Middle Grade Reviews

Review: Midnight At Moonstone by Lara Flecker

Review: Midnight At Moonstone by Lara Flecker

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Extract:

Kit grasped the banister for support. She felt dazed with shock because, down below, the hall was not empty and silent as it should have been; it was teeming with hundreds of historic costumes. The mannequins of the museum had come to life. 

(From Midnight At Moonstone by Lara Flecker. P79.)

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Synopsis:

Kit is supposed to pass the entrance exam to a prestigious school like her siblings did. Her Dad won’t accept any less. The trouble is, Kit’s already found and hidden the rejection letter. The one which refers to her as ‘mediocre’.

Fed up of revision and tuition sessions, Kit runs away to find her grandfather at Moonstone Costume Museum.

Bard (as her Grandfather agrees to be called) isn’t keen on visitors, especially family visitors. He still hasn’t recovered from the death of Kit’s Mum and the loss of his wife. The Museum, once a glorious visitor attraction, is falling into disrepair.

It also has a secret. When the clock strikes midnight, the mannequins come to life. Kit meets them all and befriends the child mannequin Fenella.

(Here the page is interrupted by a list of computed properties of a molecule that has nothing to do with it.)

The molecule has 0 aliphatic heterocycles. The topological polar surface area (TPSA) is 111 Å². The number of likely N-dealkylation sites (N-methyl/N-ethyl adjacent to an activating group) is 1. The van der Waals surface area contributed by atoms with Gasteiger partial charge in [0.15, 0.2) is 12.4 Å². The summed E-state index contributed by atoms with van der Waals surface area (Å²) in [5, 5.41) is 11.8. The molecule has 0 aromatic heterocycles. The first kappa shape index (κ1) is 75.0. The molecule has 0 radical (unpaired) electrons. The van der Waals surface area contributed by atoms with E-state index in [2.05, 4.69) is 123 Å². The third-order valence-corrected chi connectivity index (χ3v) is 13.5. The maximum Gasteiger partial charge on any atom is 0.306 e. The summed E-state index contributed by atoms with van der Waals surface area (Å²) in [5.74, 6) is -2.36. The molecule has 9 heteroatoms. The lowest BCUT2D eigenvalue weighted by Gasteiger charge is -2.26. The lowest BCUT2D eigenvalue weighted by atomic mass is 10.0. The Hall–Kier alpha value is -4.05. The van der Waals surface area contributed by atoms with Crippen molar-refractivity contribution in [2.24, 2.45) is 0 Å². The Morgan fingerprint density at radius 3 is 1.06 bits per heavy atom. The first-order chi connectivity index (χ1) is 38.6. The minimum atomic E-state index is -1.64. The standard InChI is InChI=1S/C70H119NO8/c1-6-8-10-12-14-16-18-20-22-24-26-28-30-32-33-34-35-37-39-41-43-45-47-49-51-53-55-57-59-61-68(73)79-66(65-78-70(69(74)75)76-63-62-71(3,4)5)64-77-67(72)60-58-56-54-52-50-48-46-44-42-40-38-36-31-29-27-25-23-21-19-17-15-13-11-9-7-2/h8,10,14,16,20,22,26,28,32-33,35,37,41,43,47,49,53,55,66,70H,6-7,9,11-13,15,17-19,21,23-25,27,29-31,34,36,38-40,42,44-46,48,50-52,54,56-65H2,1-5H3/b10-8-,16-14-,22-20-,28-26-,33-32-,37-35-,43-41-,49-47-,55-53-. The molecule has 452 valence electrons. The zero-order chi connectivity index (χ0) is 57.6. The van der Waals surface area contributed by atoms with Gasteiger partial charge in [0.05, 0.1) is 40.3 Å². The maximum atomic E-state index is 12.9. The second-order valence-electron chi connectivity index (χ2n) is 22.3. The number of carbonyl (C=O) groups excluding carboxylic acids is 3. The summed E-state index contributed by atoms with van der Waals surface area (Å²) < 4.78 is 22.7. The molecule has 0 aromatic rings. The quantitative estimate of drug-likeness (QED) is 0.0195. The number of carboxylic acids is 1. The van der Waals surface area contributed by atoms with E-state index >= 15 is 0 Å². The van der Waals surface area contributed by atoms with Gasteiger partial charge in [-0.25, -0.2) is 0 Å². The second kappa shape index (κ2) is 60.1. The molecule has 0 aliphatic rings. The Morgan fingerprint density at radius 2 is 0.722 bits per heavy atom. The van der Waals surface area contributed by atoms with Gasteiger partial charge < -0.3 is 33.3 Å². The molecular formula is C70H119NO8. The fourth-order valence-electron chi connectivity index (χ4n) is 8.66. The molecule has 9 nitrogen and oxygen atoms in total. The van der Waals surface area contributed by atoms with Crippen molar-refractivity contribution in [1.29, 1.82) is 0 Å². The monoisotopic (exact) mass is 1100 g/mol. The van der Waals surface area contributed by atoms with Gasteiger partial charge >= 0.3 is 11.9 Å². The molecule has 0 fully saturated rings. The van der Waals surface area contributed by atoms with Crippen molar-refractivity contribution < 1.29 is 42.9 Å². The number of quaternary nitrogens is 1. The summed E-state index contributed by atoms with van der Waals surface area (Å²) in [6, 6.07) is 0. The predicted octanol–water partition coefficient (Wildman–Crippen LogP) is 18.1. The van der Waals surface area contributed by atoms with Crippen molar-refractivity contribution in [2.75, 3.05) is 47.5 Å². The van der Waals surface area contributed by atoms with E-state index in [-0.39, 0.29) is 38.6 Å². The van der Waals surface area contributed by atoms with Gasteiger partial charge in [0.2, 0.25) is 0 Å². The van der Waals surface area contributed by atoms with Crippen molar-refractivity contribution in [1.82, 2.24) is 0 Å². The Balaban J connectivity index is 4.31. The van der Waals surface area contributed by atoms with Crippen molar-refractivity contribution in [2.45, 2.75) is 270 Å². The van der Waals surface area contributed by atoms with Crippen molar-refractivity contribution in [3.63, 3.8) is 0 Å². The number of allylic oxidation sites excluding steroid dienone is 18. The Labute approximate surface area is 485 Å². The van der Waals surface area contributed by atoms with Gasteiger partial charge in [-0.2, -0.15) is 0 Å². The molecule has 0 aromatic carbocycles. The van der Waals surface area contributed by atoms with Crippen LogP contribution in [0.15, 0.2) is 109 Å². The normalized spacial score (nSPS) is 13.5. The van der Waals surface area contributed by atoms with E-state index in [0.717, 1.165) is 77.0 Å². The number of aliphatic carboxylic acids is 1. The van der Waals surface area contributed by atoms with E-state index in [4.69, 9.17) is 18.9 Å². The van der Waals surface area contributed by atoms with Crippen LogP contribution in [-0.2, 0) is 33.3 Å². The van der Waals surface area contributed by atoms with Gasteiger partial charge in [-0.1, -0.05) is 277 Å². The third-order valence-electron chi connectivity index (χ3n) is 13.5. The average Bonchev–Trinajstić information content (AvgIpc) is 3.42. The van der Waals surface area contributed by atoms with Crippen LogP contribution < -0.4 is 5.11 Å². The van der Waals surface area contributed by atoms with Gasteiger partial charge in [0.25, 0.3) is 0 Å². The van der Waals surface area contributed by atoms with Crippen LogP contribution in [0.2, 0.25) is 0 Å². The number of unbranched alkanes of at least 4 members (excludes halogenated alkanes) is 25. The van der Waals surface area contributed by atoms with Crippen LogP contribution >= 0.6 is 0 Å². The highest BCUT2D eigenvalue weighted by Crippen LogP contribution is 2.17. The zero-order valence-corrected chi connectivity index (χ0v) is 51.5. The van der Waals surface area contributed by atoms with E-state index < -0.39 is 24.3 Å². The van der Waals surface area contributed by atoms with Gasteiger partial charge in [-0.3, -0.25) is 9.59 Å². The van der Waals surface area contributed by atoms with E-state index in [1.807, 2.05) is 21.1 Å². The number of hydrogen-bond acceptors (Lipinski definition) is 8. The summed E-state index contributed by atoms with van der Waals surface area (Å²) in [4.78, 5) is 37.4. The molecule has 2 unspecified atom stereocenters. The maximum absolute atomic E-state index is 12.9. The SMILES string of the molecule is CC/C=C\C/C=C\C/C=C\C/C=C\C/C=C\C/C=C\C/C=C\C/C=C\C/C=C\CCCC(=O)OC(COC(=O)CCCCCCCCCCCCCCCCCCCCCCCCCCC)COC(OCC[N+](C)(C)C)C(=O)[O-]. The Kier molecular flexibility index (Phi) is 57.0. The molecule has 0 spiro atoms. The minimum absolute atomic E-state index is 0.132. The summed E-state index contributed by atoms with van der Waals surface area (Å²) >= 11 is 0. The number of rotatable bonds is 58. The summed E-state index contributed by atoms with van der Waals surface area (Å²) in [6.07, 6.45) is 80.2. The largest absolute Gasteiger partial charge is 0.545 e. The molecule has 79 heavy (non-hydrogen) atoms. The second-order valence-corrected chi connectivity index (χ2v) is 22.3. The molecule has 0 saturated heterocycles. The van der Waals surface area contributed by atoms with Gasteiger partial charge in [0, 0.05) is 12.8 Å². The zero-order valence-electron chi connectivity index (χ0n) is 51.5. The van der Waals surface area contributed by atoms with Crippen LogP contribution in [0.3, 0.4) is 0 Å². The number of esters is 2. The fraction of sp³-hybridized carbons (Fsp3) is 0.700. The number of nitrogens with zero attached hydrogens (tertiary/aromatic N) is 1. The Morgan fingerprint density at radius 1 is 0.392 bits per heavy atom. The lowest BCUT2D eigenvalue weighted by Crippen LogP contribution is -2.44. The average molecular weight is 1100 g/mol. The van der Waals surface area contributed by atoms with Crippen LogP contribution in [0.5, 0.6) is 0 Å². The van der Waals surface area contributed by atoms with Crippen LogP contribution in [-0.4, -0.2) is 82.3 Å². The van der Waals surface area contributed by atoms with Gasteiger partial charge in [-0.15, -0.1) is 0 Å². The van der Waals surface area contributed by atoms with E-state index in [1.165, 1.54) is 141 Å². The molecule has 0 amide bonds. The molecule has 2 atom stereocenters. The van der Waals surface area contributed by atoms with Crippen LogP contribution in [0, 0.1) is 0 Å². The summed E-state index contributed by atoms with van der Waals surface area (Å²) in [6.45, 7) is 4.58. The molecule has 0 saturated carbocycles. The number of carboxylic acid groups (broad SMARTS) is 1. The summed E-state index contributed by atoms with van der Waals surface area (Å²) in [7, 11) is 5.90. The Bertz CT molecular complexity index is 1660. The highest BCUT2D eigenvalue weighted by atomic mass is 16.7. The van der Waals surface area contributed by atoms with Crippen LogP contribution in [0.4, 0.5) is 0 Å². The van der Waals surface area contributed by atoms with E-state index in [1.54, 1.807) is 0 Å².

Refusing to let her new friends go on the scrapheap, Kit sets to work. But how can she save the museum unless Bard gets in on the action?

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Review:

A feel-good story which is a most for all fans of the Green Knowe series. Every night at midnight, the mannequins at Moonstone come to life. Their characters represent the people who might have worn the costumes exhibited in the museum. Fenella, for example, is an aristocratic child from the eighteenth century. The most delightful thing about the book is I have seen some of the costumes which inspired the characters (including Fenella’s dress, which is exhibited in the Museum Of Childhood, a couple of miles from where I grew up).

The stakes are set out nicely and there is a chance, at any moment, that Kit could be taken away. With her grandfather unable to face the challenge, the museum will fall into the hands of a suitably vile property developer.  His determination to turn it into a conference centre beautifully demonstrates the challenge the arts face to survive in a culture with a narrow idea of productivity.